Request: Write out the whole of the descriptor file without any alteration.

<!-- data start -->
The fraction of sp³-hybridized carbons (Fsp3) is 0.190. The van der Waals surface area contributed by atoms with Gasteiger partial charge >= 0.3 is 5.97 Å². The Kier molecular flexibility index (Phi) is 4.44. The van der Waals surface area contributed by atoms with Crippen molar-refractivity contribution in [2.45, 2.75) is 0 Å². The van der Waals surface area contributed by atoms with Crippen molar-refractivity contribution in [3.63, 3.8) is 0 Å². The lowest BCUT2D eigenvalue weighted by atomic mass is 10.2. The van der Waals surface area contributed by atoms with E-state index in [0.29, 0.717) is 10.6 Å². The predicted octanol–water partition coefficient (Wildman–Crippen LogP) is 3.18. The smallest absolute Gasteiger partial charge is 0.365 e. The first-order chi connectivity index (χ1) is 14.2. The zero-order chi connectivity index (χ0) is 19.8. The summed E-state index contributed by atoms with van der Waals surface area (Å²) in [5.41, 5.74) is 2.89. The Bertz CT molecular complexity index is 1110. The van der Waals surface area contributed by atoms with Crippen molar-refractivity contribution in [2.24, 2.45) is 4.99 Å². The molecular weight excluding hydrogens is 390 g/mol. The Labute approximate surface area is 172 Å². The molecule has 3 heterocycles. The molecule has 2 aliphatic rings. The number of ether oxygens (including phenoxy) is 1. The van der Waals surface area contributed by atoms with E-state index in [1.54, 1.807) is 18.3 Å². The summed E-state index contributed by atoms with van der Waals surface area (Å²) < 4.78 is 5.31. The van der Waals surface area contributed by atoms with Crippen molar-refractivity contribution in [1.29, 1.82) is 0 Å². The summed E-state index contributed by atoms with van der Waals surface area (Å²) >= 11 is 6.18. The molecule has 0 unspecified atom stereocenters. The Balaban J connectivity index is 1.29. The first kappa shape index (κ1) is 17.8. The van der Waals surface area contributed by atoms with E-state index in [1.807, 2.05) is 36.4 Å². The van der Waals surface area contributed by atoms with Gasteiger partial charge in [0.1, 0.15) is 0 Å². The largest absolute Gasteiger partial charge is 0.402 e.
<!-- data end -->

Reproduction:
The fraction of sp³-hybridized carbons (Fsp3) is 0.190. The van der Waals surface area contributed by atoms with Gasteiger partial charge >= 0.3 is 5.97 Å². The Kier molecular flexibility index (Phi) is 4.44. The van der Waals surface area contributed by atoms with Crippen molar-refractivity contribution in [2.45, 2.75) is 0 Å². The van der Waals surface area contributed by atoms with Crippen molar-refractivity contribution in [3.63, 3.8) is 0 Å². The lowest BCUT2D eigenvalue weighted by atomic mass is 10.2. The van der Waals surface area contributed by atoms with E-state index in [0.29, 0.717) is 10.6 Å². The predicted octanol–water partition coefficient (Wildman–Crippen LogP) is 3.18. The smallest absolute Gasteiger partial charge is 0.365 e. The first-order chi connectivity index (χ1) is 14.2. The zero-order chi connectivity index (χ0) is 19.8. The summed E-state index contributed by atoms with van der Waals surface area (Å²) in [5.41, 5.74) is 2.89. The Bertz CT molecular complexity index is 1110. The van der Waals surface area contributed by atoms with Crippen molar-refractivity contribution in [2.24, 2.45) is 4.99 Å². The molecular weight excluding hydrogens is 390 g/mol. The Labute approximate surface area is 172 Å². The molecule has 3 heterocycles. The molecule has 2 aliphatic rings. The number of ether oxygens (including phenoxy) is 1. The van der Waals surface area contributed by atoms with E-state index in [1.54, 1.807) is 18.3 Å². The summed E-state index contributed by atoms with van der Waals surface area (Å²) < 4.78 is 5.31. The van der Waals surface area contributed by atoms with Crippen molar-refractivity contribution in [1.29, 1.82) is 0 Å². The summed E-state index contributed by atoms with van der Waals surface area (Å²) >= 11 is 6.18. The molecule has 0 unspecified atom stereocenters. The Balaban J connectivity index is 1.29. The first kappa shape index (κ1) is 17.8. The van der Waals surface area contributed by atoms with E-state index in [1.807, 2.05) is 36.4 Å². The van der Waals surface area contributed by atoms with Gasteiger partial charge in [0.1, 0.15) is 0 Å². The largest absolute Gasteiger partial charge is 0.402 e.